Howler Magazine - - Community - By Jar­ryd Jack­son

Win­dows are one of the most im­por­tant com­po­nents in any home. Not only can they com­pletely en­hance the de­sign and ar­chi­tec­tural style, they also con­trib­ute to your home's in­te­rior en­vi­ron­ment and feel. High-qual­ity and en­er­gy­ef­fi­cient win­dows keep your home cool, not only by keep­ing the hot air out, but by also keep­ing the cool air in­side. The in­vest­ment will pay for it­self over the long term with lower main­te­nance costs, re­duced elec­tri­cal con­sump­tion and in­creased value of the home it­self.

In Costa Rica, we are now blessed with many win­dow op­tions from many dif­fer­ent sup­pli­ers, so check around.

win­dows are made of plas­tic, nor­mally PVC, in­cor­po­rat­ing UV sta­bi­liz­ers to pro­tect the ma­te­rial from sun dam­age. These types of win­dows have hollow cores that can be filled with ther­mal in­su­la­tion to make them more en­ergy ef­fi­cient. Many col­ors are avail­able, in­clud­ing white, black, brown and wood grain.



framed win­dows are light, sta­ble and af­ford­able. How­ever, the ma­te­rial it­self is a heat con­duc­tor, which can di­min­ish the cool­ing ben­e­fits of en­ergy ef­fi­ciency.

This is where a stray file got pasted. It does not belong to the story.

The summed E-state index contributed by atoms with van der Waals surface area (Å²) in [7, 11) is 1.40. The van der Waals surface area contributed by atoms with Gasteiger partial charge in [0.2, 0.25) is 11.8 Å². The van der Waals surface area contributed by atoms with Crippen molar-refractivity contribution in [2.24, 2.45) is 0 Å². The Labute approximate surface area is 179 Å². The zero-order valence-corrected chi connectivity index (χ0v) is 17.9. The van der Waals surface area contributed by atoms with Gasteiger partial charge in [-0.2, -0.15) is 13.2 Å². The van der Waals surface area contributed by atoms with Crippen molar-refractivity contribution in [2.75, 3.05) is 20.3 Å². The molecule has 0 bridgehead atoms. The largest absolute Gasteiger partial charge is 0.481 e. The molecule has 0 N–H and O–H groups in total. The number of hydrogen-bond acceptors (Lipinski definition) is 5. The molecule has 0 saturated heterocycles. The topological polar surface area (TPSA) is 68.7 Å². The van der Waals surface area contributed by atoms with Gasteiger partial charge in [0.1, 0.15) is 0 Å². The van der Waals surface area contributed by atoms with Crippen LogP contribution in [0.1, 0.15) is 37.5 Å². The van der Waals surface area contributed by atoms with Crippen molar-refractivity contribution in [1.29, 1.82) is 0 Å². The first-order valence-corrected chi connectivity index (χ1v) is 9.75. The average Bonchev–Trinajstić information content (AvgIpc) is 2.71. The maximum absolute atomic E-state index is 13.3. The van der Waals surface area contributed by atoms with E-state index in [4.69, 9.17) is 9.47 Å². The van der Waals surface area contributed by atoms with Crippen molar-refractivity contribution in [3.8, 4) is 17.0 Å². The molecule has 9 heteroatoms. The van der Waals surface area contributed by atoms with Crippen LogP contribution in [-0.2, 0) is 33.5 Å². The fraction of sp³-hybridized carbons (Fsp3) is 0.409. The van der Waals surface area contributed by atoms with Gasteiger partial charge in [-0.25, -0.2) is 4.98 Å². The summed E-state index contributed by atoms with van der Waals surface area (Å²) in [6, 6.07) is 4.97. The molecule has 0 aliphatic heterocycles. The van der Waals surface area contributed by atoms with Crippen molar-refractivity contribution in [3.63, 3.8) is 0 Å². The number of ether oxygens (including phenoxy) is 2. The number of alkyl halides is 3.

win­dows are sta­ble and strong. In many in­stances, they have air cav­i­ties that can be filled with in­su­la­tion, mak­ing fiber­glass an en­ergy-ef­fi­cient win­dow op­tion.

win­dows have been used in Costa Ri­can con­struc­tion for hun­dreds of years. Al­though wood in­su­lates rel­a­tively well, it does not com­pare to



in­su­lated vinyl and fiber­glass win­dows. The wood it­self is beau­ti­ful, but re­quires ad­di­tional main­te­nance to keep it that way, in­clud­ing refin­ish­ing every so many years. Wood's adapt­abil­ity to cli­mate con­di­tions is also a con­sid­er­a­tion. Wood­framed win­dows may be harder to close in rainy sea­son, and have gaps be­tween win­dows dur­ing dry sea­son.

WIth most of these frame op­tions, you can im­prove the win­dow's en­ergy ef­fi­ciency by us­ing dou­ble or triple-pane glass. This type of glass uti­lizes the air gap be­tween win­dow panes as in­su­la­tion, and ar­gon gas can be added to in­crease the in­su­la­tion fac­tor.

Al­ways keep in mind for any home de­sign that larger roof over­hangs not

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